Susie Save Your Love



Susie Save Your Love - Allie X, Mitski

Susie Save Your Love – Allie X, Mitski

When Allie X hits the chorus, she intentionally makes everything clear and also introduces the reveal, “Save your love for someone like me. You don’t have to be a part-time Susie. Save your love, And take mine from me (Susie). You don’t have to be a part-time, Save your love.” The use of “part-time” is so clever, as it brilliantly illustrates the problem with Marshall and Susie’s relationship. In this type of narrative songwriting, the musician has to cover a lot of ground very quickly – there is no time to dilly-dally. “The speed so fast I felt like I was drunk…And I had a feeling that I belonged. I had a feeling I could be someone, be someone, be someone.” All this Tracy Chapman needs to do is repeat that she finally felt like she could be someone, and the audience knows that unfortunately, she had never felt that way before in her life. The worst thing in the world is a narrative song that takes forever to make its point.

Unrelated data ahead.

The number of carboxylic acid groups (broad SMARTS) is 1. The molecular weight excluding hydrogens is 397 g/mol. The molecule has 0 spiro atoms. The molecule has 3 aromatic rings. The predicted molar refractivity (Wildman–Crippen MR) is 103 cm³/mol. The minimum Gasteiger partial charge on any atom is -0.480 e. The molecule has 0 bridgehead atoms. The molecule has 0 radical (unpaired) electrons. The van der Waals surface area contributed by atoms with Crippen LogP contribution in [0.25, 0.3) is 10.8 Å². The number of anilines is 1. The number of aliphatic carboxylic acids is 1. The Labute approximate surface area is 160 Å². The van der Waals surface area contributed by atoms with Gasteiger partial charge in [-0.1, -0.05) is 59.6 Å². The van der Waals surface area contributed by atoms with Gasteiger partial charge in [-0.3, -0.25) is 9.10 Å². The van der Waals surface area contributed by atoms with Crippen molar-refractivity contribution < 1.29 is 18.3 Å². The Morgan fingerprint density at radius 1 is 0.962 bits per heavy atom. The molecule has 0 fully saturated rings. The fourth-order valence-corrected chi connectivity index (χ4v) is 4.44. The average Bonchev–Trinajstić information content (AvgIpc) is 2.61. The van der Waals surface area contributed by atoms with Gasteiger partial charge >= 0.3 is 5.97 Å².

Save your love
For someone like me
You don’t have to be a part-time Susie
Save your love
And take mine from me (Susie)
You don’t have to be a part-time
Save your love
Susie, save your love